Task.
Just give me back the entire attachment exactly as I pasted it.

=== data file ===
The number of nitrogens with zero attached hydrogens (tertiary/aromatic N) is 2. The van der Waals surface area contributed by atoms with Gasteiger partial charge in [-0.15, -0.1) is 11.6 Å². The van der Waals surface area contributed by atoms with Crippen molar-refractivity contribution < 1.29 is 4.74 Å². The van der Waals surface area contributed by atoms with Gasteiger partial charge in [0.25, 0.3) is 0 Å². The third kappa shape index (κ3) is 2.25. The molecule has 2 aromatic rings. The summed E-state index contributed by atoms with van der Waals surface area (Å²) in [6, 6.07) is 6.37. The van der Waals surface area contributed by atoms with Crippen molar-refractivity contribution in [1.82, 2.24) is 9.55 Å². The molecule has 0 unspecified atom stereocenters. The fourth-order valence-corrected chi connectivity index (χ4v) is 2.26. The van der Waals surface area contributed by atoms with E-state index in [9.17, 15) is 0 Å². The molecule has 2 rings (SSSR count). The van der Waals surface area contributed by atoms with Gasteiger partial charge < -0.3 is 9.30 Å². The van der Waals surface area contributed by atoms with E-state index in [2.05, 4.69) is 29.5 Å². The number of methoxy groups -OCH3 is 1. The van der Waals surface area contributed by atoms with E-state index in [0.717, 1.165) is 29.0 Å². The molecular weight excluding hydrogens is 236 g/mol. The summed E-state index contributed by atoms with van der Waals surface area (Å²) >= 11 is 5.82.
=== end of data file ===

The number of nitrogens with zero attached hydrogens (tertiary/aromatic N) is 2. The van der Waals surface area contributed by atoms with Gasteiger partial charge in [-0.15, -0.1) is 11.6 Å². The van der Waals surface area contributed by atoms with Crippen molar-refractivity contribution < 1.29 is 4.74 Å². The van der Waals surface area contributed by atoms with Gasteiger partial charge in [0.25, 0.3) is 0 Å². The third kappa shape index (κ3) is 2.25. The molecule has 2 aromatic rings. The summed E-state index contributed by atoms with van der Waals surface area (Å²) in [6, 6.07) is 6.37. The van der Waals surface area contributed by atoms with Crippen molar-refractivity contribution in [1.82, 2.24) is 9.55 Å². The molecule has 0 unspecified atom stereocenters. The fourth-order valence-corrected chi connectivity index (χ4v) is 2.26. The van der Waals surface area contributed by atoms with E-state index in [9.17, 15) is 0 Å². The molecule has 2 rings (SSSR count). The van der Waals surface area contributed by atoms with Gasteiger partial charge < -0.3 is 9.30 Å². The van der Waals surface area contributed by atoms with E-state index in [2.05, 4.69) is 29.5 Å². The number of methoxy groups -OCH3 is 1. The van der Waals surface area contributed by atoms with E-state index in [0.717, 1.165) is 29.0 Å². The molecular weight excluding hydrogens is 236 g/mol. The summed E-state index contributed by atoms with van der Waals surface area (Å²) >= 11 is 5.82.